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Old 10-24-2013, 03:47 PM   #1
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Equal-i-zer 400/4000 on Bambi 16

Another question for you experts out there:

What are your thoughts on using the lightest Equal-i-zer ... the 400/4000 for my setup?

2011 full sized Toyota Tundra
2014 16 Bambi (3,500 GVWR, 350 lb tongue weight)

Idea here based on other responses I've received is to not overstress the trailer with the heavier, stiff 600 Equalizer. Also, since minimal to no WD is needed on my particular TV/AS combo, I am just looking for the Equalizer's added sway control help.

I called Equal-i-zer and they said the 400 is fine, but thought the 600 might give more breathing room. Thoughts?

Thanks.
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Old 10-24-2013, 08:11 PM   #2
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With your truck 400 will be good. You could use the 600 if your towing with a lighter vehicle.
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Old 10-24-2013, 08:24 PM   #3
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You could get by with just a friction sway bar unless you are carrying a lot of stuff in trailer or truck.
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Old 10-24-2013, 09:21 PM   #4
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Yes but using the bars will help stabilize the rig going down the road. It helps make the two vehicles one. It helps take the bounce out on bumpy roads.
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Old 10-28-2013, 10:43 AM   #5
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That set up sounds perfect.
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Old 11-12-2013, 02:12 AM   #6
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I have a similar question: 16' bambi with a short wheelbase Land Rover Defender 90. Should I go with the equalizer 600, given the short wheelbase? I'd like to use the 400 if I can get away with it.

Also, I'll frequently want to take the bambi up dirt roads for light off-roading. In those situations I'll need actuation in the joint. Is the equalizer easy to disconnect? What about the reese trunnion bar w/ dual cams and the propride 3P? I've heard good things about the later two. I'm considering both (even though the 3P seems ridiculously expense) but I want to make sure they're easy to disconnect on the road if needed.
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Old 11-12-2013, 05:45 PM   #7
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Rease would disconnect the easiest of the 3.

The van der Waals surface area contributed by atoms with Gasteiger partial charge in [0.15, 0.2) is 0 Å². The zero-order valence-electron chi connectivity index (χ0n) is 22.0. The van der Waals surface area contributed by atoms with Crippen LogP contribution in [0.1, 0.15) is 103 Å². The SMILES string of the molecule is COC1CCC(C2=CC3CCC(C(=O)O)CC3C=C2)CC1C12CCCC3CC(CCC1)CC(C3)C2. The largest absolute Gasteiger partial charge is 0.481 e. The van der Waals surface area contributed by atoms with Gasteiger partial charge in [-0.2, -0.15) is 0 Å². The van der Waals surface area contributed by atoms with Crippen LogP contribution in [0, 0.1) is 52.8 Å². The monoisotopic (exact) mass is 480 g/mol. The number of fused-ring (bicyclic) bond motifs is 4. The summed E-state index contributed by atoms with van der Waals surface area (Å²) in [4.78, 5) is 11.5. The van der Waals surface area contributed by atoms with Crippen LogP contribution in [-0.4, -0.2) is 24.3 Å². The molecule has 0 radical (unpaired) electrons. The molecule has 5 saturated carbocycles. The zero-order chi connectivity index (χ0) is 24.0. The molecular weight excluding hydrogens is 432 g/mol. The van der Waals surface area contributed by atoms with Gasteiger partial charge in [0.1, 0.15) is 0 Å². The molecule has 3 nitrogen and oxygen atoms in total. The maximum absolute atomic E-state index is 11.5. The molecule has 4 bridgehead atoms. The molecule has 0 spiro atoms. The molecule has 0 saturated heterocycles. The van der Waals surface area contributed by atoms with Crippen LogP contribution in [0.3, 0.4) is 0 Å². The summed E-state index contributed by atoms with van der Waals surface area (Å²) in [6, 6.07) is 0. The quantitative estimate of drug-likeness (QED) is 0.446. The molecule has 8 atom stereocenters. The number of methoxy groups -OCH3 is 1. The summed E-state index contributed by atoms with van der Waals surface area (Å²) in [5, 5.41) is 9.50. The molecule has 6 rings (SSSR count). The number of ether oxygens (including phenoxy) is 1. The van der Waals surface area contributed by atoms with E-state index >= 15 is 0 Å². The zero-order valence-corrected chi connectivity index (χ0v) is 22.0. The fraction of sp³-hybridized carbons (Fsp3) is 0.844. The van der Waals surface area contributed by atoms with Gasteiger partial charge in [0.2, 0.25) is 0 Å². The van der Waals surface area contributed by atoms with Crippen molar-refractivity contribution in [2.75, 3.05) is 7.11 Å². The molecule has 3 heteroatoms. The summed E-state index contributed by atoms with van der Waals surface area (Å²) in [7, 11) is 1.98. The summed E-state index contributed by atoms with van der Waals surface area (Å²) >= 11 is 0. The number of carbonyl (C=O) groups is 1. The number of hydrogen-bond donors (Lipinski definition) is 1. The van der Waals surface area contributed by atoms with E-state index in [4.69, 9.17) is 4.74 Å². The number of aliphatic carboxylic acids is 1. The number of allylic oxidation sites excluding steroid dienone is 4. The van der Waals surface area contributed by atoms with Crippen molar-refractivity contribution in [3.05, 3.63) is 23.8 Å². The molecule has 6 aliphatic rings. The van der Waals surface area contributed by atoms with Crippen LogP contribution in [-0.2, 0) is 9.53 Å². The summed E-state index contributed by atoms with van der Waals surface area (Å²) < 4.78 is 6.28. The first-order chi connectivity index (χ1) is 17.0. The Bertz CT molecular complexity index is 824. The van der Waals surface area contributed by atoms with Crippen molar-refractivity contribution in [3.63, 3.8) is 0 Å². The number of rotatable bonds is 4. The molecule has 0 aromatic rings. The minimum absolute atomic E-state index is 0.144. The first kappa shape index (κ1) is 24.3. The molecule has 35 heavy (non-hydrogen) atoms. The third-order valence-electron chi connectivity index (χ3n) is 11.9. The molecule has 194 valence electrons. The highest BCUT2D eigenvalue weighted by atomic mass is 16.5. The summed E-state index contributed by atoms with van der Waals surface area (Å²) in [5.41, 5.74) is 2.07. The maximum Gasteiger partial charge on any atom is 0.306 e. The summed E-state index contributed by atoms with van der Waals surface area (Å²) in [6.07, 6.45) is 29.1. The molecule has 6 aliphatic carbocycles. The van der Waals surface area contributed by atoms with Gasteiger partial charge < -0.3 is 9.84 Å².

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Old 11-13-2013, 08:37 AM   #8
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Another option would be the BlueOx Swaypro. Bars can be spec'd as light as 350 pounds. Very easy to connect and disconnect.
I would weigh the trailer to find out what the tongue weight really is, if it were mine.

Edit: As an example, 3500 times a typical 13% tongue weight is 455 pounds.
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Old 11-13-2013, 09:38 AM   #9
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I use the 400 on the Bambi and adjust it so there is barely any lift really only providing sway control. I use a 600 on the 25' FC. Sounds too light? The TV
is a Dmax.
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Old 11-13-2013, 10:21 AM   #10
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Okay, so it sounds like I should use a 400-600lb sway control for my TV (Land Rover Defender 90). Any guidance on if I should go for 400 or 600 given how light the 16' Bambi is (3500 lbs loaded)?

Also, I'm thinking that I won't get weight distribution because with that setup it doesn't seem like I really need it. Is that correct? If that's the case I might get something simple like a sway control bar: Camco 57521 RV Olympian Adjustable Sway Bar Control : Amazon.com : Automotive
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Old 11-18-2013, 04:32 PM   #11
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Sro -

I think the 400 is probably good for you if you go with the Equal-i-zer. Not sure the towing capacity / tongue capacity on the Defender, but that is a pretty beefy offroad vehicle with probably relatively stiff suspension. If you are looking for a little more give, then the 400 probably is best. If you really don't want any WD capability, then a sway only option would be good. No WD would potentially give you a little more ground clearance although towing an airstream offroad isn't exactly the ideal setup for ground clearance ... I guess you can always raise the trailer too ... saw a few posts on that.

Like you probably saw, I am running the 400 equal-i-zer on my 16 with a full sized Toyota Tundra. So far, so good. Light bars, doesn't ride stiff, & easy to hitch up and go.
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Old 11-18-2013, 04:50 PM   #12
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Quote:
Originally Posted by Sro View Post
I have a similar question: 16' bambi with a short wheelbase Land Rover Defender 90. Should I go with the equalizer 600, given the short wheelbase? I'd like to use the 400 if I can get away with it.
Think of the physics... The shorter the wheelbase the easier it is to transfer weight to the front axles.
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